Franklin/Bellingham SNETT Tunnel!

Prospect Street Tunnel in Franklin, along the SNETT is open for visitors!

Prospect Street has been a huge barrier on the SNETT in Franklin for many years. When the trail was still a rail line, a bridge carried local traffic over the rail line. When the line fell into disuse, apparently it was easier (and short term was cheaper) to fill the rail line with dirt rather than repair the bridge. Since then, the SNETT has been getting developed as a rail trail, section by section,

What faced travelers until recently was this steep hill and a guardrail to get over, as well as a road. The new tunnel keeps visitors on the trail, off private property, and away from traffic

but this barrier of dirt, around twenty feet in height, has made travel on the SNETT challenging, to say the least. This past week, the tunnel that facilitates travel between Franklin and Bellingham opened up to foot and bicycle traffic, and many of us have been taking a stroll to enjoy the result of years of hard work and advocacy that made this happen.

Telegraph pole stands next to the trail, a reminder of technologies fallen into disuse as new forms of communication have been developed

The railroad was built over 150 years ago. As we walked from Lake Street in
Bellingham towards the Franklin line and the tunnel, we pointed out to my grandchildren the telegraph poles still standing next to the trail. We talked about why they were there, how people communicated by telegraph, and why the poles were placed where they were.

Poison ivy, some leaves beginning to change color

We spotted some poison ivy and had a quick natural history lesson on the noxious plant. Practice, practice, and more practice to learn to recognize and avoid contact with this common woodland plant.

Empty gypsy moth egg sacks–thankfully, we did not experience a huge plague of these invasive pests this summer

On the side of a pine tree we spotted the remnants of gypsy moth egg sacks. We were lucky this year not to have a huge influx of gypsy moths destroying foliage on area oaks, cherries and other trees. We count our blessings as we continue to make our way through the pandemic.

Newly fallen birch leaves lay among leaves already dried out, ready for walking and rustling through along the trail. Nature’s noise makers!

Our walk was noisier than previous walks lately–leaves are not only falling at an increasing rate–they are drying and offer that “rustling of fall leaves” sound that is the reminder that winter is coming.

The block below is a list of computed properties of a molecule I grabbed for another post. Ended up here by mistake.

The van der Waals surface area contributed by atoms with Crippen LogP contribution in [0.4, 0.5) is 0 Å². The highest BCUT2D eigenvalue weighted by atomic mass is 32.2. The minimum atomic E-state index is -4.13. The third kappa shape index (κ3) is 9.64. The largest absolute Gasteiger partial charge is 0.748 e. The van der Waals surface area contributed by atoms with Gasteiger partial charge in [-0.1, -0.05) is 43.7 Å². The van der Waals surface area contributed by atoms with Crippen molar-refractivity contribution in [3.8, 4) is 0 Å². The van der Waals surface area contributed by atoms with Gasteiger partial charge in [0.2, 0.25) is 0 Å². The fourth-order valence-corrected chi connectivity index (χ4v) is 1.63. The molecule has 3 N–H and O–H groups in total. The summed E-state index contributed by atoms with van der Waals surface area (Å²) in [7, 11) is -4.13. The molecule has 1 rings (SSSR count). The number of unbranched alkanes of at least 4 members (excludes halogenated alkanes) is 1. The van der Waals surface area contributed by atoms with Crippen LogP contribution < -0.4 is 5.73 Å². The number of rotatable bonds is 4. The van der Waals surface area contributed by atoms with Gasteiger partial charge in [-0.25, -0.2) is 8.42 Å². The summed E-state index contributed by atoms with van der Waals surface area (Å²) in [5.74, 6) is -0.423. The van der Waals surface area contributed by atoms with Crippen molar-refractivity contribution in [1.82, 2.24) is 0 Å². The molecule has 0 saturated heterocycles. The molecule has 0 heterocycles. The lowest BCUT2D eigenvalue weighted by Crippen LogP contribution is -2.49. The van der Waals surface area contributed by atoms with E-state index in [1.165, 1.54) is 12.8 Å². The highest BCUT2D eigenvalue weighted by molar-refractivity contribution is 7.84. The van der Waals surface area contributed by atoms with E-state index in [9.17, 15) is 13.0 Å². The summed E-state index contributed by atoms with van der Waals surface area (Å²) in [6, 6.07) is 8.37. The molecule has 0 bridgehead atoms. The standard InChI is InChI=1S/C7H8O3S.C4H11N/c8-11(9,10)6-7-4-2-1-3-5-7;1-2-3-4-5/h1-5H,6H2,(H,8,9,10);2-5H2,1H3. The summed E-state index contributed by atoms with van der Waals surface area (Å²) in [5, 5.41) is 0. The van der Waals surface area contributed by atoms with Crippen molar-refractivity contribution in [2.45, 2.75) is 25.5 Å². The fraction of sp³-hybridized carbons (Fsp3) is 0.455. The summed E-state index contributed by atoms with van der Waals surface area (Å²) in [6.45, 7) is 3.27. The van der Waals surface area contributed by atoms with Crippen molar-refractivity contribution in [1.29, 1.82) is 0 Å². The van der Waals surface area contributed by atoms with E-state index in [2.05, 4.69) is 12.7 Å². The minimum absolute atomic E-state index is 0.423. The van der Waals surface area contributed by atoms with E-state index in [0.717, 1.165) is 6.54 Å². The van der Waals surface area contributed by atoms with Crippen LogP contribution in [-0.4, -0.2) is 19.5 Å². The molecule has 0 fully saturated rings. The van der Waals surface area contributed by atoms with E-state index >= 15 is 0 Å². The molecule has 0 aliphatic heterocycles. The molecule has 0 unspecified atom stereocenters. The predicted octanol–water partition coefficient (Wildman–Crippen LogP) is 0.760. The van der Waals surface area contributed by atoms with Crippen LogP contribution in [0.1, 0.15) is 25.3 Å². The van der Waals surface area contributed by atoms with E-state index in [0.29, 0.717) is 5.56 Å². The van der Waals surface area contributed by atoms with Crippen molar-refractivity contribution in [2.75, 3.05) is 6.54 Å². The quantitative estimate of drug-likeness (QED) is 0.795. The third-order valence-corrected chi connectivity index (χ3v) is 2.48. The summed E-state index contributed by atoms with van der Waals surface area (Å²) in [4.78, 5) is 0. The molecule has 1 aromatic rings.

Stopping to investigate the “Bossy Crossing,” a tunnel built over 150 years ago under the rail line to allow the Crooks family cows to access pasture on the far side of the tracks from their farm

We still spotted plenty of color, both remaining on some trees, or newly fallen on the ground. And some trees have yet to transform into the fall foliage we so love.

Take time to read the interpretive sign next to the tunnel

And then there is the tunnel. The Franklin/Bellingham Rail trail committee has worked tirelessly to assure this project was finished, along with DCR and the Massachusetts Legislature, which awarded funding for the project. Visitors not only will experience an enjoyable walk, but will gain an understanding of what has gone before. Take time to read the interpretive sign next to the tunnel.

A lot of thought was put into the design and final appearance of the Prospect Street Tunnel.

The pole with warning bells posted above the trail, while decorative, is a replica of what would have been in place when the rail line was active. And yes, we tested the tunnel for echoes. No surprise, it works! You’ll have to visit for yourself to hear it, but rest assured, this tunnel will be ready for visitors for many years to come. Happy trails!

Marjorie

Marjorie Turner Hollman is a personal historian who loves the outdoors, and is the author of Easy Walks in Massachusetts, 2nd editionMore Easy Walks in Massachusetts, 2nd edition, and editor of Easy Walks and Paddles in the Ten Mile River Watershed. Just out is her latest book, Finding Easy Walks Wherever You Are. She has been a freelance writer for numerous local, regional, and national publications for the past 20+ years, has helped numerous families to save their stories, and has recorded multiple veterans oral histories, now housed at the Library of Congress. She is a co-author of the recent community history, Bellingham Now and Then.

2 Comments

Filed under Blog posts--Easy Walks

2 responses to “Franklin/Bellingham SNETT Tunnel!

  1. Philip Howard Brewer

    WAS NOT AWARE THE TUNNEL WAS COMPLETE THANK LOVE YOUR POSTS HAPPY TRAILS

    • marjorie561

      Happy to share the news–please note–Oct. 27 2020 the tunnel is temporarily closed for paving for that day only. It will reopen as soon as they are finished. Thanks for your kind words.

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